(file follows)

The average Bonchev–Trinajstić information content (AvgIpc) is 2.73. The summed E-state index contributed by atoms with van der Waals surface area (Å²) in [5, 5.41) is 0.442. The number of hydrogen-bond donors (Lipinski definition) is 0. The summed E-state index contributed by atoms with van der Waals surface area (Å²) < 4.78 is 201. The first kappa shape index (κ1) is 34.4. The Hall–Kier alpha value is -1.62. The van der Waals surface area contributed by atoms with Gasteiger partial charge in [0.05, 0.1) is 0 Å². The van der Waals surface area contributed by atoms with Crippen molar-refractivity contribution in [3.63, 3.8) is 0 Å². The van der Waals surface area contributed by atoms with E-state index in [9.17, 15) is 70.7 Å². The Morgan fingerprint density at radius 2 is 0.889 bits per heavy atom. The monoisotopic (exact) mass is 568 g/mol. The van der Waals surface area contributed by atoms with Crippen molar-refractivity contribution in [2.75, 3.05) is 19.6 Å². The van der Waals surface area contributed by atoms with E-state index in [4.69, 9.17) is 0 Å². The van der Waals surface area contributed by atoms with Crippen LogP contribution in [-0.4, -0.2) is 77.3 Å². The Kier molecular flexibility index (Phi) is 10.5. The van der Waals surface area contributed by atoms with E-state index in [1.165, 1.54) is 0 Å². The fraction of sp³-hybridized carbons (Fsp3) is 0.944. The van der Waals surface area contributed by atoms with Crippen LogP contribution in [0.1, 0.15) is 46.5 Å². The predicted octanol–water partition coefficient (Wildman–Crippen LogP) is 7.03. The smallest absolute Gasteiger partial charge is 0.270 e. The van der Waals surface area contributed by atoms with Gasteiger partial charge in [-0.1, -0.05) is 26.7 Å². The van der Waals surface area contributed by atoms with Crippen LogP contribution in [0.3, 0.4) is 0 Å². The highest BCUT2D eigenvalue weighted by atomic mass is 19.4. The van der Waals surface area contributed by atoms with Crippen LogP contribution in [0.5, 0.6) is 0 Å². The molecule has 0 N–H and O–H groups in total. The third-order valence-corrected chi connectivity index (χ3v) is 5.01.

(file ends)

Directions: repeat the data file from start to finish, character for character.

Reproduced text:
The average Bonchev–Trinajstić information content (AvgIpc) is 2.73. The summed E-state index contributed by atoms with van der Waals surface area (Å²) in [5, 5.41) is 0.442. The number of hydrogen-bond donors (Lipinski definition) is 0. The summed E-state index contributed by atoms with van der Waals surface area (Å²) < 4.78 is 201. The first kappa shape index (κ1) is 34.4. The Hall–Kier alpha value is -1.62. The van der Waals surface area contributed by atoms with Gasteiger partial charge in [0.05, 0.1) is 0 Å². The van der Waals surface area contributed by atoms with Crippen molar-refractivity contribution in [3.63, 3.8) is 0 Å². The van der Waals surface area contributed by atoms with E-state index in [9.17, 15) is 70.7 Å². The Morgan fingerprint density at radius 2 is 0.889 bits per heavy atom. The monoisotopic (exact) mass is 568 g/mol. The van der Waals surface area contributed by atoms with Crippen molar-refractivity contribution in [2.75, 3.05) is 19.6 Å². The van der Waals surface area contributed by atoms with E-state index in [4.69, 9.17) is 0 Å². The van der Waals surface area contributed by atoms with Crippen LogP contribution in [-0.4, -0.2) is 77.3 Å². The Kier molecular flexibility index (Phi) is 10.5. The van der Waals surface area contributed by atoms with E-state index in [1.165, 1.54) is 0 Å². The fraction of sp³-hybridized carbons (Fsp3) is 0.944. The van der Waals surface area contributed by atoms with Crippen LogP contribution in [0.1, 0.15) is 46.5 Å². The predicted octanol–water partition coefficient (Wildman–Crippen LogP) is 7.03. The smallest absolute Gasteiger partial charge is 0.270 e. The van der Waals surface area contributed by atoms with Gasteiger partial charge in [-0.1, -0.05) is 26.7 Å². The van der Waals surface area contributed by atoms with Crippen LogP contribution in [0.3, 0.4) is 0 Å². The highest BCUT2D eigenvalue weighted by atomic mass is 19.4. The van der Waals surface area contributed by atoms with Crippen LogP contribution in [0.5, 0.6) is 0 Å². The molecule has 0 N–H and O–H groups in total. The third-order valence-corrected chi connectivity index (χ3v) is 5.01.